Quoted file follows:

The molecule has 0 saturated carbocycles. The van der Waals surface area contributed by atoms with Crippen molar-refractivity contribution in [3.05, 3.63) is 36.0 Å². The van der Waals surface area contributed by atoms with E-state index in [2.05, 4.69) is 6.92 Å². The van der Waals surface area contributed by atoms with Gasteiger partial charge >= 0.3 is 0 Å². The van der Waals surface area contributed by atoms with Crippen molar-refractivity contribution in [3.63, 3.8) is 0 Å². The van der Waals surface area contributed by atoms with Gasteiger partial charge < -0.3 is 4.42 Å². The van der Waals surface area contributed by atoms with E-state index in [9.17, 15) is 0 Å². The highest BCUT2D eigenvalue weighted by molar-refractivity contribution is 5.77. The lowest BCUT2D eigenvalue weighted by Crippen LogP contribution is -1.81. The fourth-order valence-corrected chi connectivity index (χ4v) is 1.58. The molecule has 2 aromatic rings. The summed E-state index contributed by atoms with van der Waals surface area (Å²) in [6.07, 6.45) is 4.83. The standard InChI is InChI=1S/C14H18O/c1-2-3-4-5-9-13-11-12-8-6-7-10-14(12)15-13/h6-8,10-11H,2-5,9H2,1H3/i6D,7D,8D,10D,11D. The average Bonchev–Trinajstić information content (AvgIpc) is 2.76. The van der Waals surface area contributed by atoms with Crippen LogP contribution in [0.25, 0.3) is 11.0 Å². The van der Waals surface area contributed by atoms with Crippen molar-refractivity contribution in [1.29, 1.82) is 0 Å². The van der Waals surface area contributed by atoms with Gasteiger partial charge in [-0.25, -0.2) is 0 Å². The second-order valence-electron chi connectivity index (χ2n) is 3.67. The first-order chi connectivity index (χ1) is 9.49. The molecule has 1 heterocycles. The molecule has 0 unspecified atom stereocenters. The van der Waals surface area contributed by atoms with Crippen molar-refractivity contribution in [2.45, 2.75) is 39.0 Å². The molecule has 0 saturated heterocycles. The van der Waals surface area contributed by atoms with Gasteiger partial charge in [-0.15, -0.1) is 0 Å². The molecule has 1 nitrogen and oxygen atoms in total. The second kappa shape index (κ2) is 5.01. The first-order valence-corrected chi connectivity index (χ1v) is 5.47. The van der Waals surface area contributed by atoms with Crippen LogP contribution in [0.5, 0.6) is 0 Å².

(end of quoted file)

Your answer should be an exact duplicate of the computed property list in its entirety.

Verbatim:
The molecule has 0 saturated carbocycles. The van der Waals surface area contributed by atoms with Crippen molar-refractivity contribution in [3.05, 3.63) is 36.0 Å². The van der Waals surface area contributed by atoms with E-state index in [2.05, 4.69) is 6.92 Å². The van der Waals surface area contributed by atoms with Gasteiger partial charge >= 0.3 is 0 Å². The van der Waals surface area contributed by atoms with Crippen molar-refractivity contribution in [3.63, 3.8) is 0 Å². The van der Waals surface area contributed by atoms with Gasteiger partial charge < -0.3 is 4.42 Å². The van der Waals surface area contributed by atoms with E-state index in [9.17, 15) is 0 Å². The highest BCUT2D eigenvalue weighted by molar-refractivity contribution is 5.77. The lowest BCUT2D eigenvalue weighted by Crippen LogP contribution is -1.81. The fourth-order valence-corrected chi connectivity index (χ4v) is 1.58. The molecule has 2 aromatic rings. The summed E-state index contributed by atoms with van der Waals surface area (Å²) in [6.07, 6.45) is 4.83. The standard InChI is InChI=1S/C14H18O/c1-2-3-4-5-9-13-11-12-8-6-7-10-14(12)15-13/h6-8,10-11H,2-5,9H2,1H3/i6D,7D,8D,10D,11D. The average Bonchev–Trinajstić information content (AvgIpc) is 2.76. The van der Waals surface area contributed by atoms with Crippen LogP contribution in [0.25, 0.3) is 11.0 Å². The van der Waals surface area contributed by atoms with Crippen molar-refractivity contribution in [1.29, 1.82) is 0 Å². The van der Waals surface area contributed by atoms with Gasteiger partial charge in [-0.25, -0.2) is 0 Å². The second-order valence-electron chi connectivity index (χ2n) is 3.67. The first-order chi connectivity index (χ1) is 9.49. The molecule has 1 heterocycles. The molecule has 0 unspecified atom stereocenters. The van der Waals surface area contributed by atoms with Crippen molar-refractivity contribution in [2.45, 2.75) is 39.0 Å². The molecule has 0 saturated heterocycles. The van der Waals surface area contributed by atoms with Gasteiger partial charge in [-0.15, -0.1) is 0 Å². The molecule has 1 nitrogen and oxygen atoms in total. The second kappa shape index (κ2) is 5.01. The first-order valence-corrected chi connectivity index (χ1v) is 5.47. The van der Waals surface area contributed by atoms with Crippen LogP contribution in [0.5, 0.6) is 0 Å².